What is NEC Code For This Grounding Scheme ?

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w_tom wrote:

Its the village idiot back again with his nonsense about water pipes.
Buried metal water service pipe at least 10 ft length has been *required* to be used as a grounding electrode since 1777.
Grounding wires, that the OP is interested in, can connect in the first 5 feet of water pipe if the pipe is used as a grounding electrode.
“Remove electricity from water pipes” is technical illiteracy.

If the pipe is only being ‘bonded’ (not used as an earthing electrode) the connection does not have to be within 5 feet of the entrance. It is not used as an earthing electrode only when less than 10 ft buried metal.

More technical illiteracy.

Name one.
-- bud--
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bud-- wrote:

If it is connected at the first five feet and there is the all metal water pipe, would it serve as BOTH a bonding and and additional "ground"?
In my case the house already uses the water pipe as the only ground. So if a ground rod was installed and then "bonded" to the pipe, wouldn't the pipe still act as sorta a second ground anyway (like having 2 ground rods, maybe)?
As far as your comment about it would be ok to just attach the ground wire to the first five feet of the pipe to ground the outlet, doesn't that contradict what you previously have said about that would not trip the breaker and wanted me to make sure the wire went back to the panel?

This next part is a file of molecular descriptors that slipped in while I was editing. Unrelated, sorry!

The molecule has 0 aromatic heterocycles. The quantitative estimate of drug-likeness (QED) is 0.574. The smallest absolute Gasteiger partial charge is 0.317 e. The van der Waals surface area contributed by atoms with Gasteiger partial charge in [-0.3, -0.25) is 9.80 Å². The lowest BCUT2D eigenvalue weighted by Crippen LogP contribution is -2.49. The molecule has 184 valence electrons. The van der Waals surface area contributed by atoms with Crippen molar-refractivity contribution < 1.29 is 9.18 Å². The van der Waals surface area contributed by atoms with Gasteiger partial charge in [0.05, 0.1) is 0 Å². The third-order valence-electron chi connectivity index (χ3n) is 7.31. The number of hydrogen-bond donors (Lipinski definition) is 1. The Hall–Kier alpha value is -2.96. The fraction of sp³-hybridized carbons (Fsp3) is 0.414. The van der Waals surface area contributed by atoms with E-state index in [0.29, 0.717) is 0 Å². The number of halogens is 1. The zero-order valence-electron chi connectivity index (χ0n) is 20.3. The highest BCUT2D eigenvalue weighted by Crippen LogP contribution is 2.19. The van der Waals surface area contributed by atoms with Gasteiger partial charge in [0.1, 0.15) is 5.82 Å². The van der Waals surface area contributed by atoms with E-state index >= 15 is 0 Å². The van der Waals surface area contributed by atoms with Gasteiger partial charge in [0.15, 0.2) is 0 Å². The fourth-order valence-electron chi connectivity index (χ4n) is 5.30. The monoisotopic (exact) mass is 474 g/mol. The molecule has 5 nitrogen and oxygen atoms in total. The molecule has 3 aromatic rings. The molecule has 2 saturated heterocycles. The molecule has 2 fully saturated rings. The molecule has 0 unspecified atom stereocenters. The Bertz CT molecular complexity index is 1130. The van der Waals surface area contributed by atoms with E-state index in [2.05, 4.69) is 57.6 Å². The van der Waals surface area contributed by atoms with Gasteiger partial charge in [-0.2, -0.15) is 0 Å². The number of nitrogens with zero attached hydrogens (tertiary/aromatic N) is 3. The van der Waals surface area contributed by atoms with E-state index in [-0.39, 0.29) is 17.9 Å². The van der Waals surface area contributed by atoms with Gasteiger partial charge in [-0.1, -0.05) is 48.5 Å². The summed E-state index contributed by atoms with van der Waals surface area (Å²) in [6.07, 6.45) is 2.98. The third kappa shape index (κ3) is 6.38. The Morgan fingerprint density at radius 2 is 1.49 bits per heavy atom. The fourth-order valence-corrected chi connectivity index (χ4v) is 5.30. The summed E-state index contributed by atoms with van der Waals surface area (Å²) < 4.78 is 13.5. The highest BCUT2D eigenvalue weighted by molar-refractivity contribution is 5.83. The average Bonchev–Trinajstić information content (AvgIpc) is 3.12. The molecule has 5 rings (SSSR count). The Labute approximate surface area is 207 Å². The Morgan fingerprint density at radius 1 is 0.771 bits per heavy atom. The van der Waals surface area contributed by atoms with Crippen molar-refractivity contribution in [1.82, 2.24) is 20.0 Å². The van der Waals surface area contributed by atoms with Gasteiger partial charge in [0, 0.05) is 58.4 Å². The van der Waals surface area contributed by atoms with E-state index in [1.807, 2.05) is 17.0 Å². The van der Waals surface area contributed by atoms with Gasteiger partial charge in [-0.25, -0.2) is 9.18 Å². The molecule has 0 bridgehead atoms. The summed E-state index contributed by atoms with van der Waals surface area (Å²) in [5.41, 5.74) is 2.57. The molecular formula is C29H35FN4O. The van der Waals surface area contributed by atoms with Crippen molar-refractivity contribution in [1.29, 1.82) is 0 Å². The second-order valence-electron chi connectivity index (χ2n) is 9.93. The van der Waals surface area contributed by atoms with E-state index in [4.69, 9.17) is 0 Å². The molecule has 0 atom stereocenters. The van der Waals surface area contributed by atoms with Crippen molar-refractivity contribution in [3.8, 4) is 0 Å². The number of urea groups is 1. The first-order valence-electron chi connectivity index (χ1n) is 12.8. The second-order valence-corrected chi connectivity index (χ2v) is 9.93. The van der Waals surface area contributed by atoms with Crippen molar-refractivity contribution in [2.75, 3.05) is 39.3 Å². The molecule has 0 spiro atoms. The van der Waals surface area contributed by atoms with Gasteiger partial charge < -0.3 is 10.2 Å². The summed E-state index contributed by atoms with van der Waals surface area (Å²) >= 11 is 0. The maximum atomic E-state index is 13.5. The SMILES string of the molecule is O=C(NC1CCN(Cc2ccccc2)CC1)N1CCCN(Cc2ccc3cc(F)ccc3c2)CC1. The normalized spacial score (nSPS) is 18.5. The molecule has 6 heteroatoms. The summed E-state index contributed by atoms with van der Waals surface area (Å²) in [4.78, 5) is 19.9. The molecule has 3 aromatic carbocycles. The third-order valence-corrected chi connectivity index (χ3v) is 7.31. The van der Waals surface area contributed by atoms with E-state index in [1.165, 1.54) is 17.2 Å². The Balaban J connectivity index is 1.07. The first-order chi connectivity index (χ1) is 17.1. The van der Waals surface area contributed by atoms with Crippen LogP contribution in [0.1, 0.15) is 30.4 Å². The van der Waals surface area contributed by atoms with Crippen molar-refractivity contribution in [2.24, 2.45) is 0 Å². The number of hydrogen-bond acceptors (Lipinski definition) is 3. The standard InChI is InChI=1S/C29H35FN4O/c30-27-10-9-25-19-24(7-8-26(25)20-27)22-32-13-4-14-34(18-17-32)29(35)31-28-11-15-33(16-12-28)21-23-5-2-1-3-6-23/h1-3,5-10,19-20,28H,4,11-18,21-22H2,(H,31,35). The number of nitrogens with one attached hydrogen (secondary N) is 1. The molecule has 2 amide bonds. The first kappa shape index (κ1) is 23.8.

thanks, -- John
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John, the thing you're not getting is that it's a grounding electrode system. Everything that is part of it is connected together and becomes one. If your outlet ground was connected to the panel or the water pipe (first 5 feet) or a ground rod, it's all the same, as they are interconnected
wrote:

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RBM remove this wrote:

houses, they just connected to the nearest water pipe to the panel (which is on the opposite side of house where water pipe enters). I had an electrician come out and told me he would drive a ground rod and just leave the pipe bond alone (since it is "already connected"). I asked about the 5 foot thing and as EVERY electrician in this town I have talked to, get a blank look or a "I never heard of that." You can see why I am going crazy.
But back to your comment about the "grounding electrode system." I thought that 5 foot rule was because of people replacing pipes with plastic. OK, so that makes sense if you look at it as a ground to earth. In other words, if someone adds a plastic pipe past the 5 foot, you now have the earth ground, but I thought the idea of "bonding" pipes was to (also) protect the pipes from becoming energized if a hot wire touches one. So wouldn't you want a requirement to have it bonded to other parts beyond the 5 foot also?